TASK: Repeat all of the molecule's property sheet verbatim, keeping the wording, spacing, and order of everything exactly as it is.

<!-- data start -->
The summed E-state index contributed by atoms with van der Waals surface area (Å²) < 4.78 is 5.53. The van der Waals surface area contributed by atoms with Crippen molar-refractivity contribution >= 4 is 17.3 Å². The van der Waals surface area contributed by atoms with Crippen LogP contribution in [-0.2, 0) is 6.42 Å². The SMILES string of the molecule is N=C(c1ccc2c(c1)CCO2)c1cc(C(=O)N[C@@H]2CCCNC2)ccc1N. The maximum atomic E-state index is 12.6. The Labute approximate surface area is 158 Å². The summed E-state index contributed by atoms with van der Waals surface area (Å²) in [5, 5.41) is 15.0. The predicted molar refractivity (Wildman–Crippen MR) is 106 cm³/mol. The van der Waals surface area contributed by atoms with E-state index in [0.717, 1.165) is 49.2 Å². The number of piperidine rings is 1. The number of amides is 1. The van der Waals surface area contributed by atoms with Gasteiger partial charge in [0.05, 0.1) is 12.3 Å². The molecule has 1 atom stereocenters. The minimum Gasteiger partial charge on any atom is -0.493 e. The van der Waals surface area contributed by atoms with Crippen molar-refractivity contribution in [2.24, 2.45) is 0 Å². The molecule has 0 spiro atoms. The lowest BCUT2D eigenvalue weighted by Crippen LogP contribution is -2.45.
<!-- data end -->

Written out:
The summed E-state index contributed by atoms with van der Waals surface area (Å²) < 4.78 is 5.53. The van der Waals surface area contributed by atoms with Crippen molar-refractivity contribution >= 4 is 17.3 Å². The van der Waals surface area contributed by atoms with Crippen LogP contribution in [-0.2, 0) is 6.42 Å². The SMILES string of the molecule is N=C(c1ccc2c(c1)CCO2)c1cc(C(=O)N[C@@H]2CCCNC2)ccc1N. The maximum atomic E-state index is 12.6. The Labute approximate surface area is 158 Å². The summed E-state index contributed by atoms with van der Waals surface area (Å²) in [5, 5.41) is 15.0. The predicted molar refractivity (Wildman–Crippen MR) is 106 cm³/mol. The van der Waals surface area contributed by atoms with E-state index in [0.717, 1.165) is 49.2 Å². The number of piperidine rings is 1. The number of amides is 1. The van der Waals surface area contributed by atoms with Gasteiger partial charge in [0.05, 0.1) is 12.3 Å². The molecule has 1 atom stereocenters. The minimum Gasteiger partial charge on any atom is -0.493 e. The van der Waals surface area contributed by atoms with Crippen molar-refractivity contribution in [2.24, 2.45) is 0 Å². The molecule has 0 spiro atoms. The lowest BCUT2D eigenvalue weighted by Crippen LogP contribution is -2.45.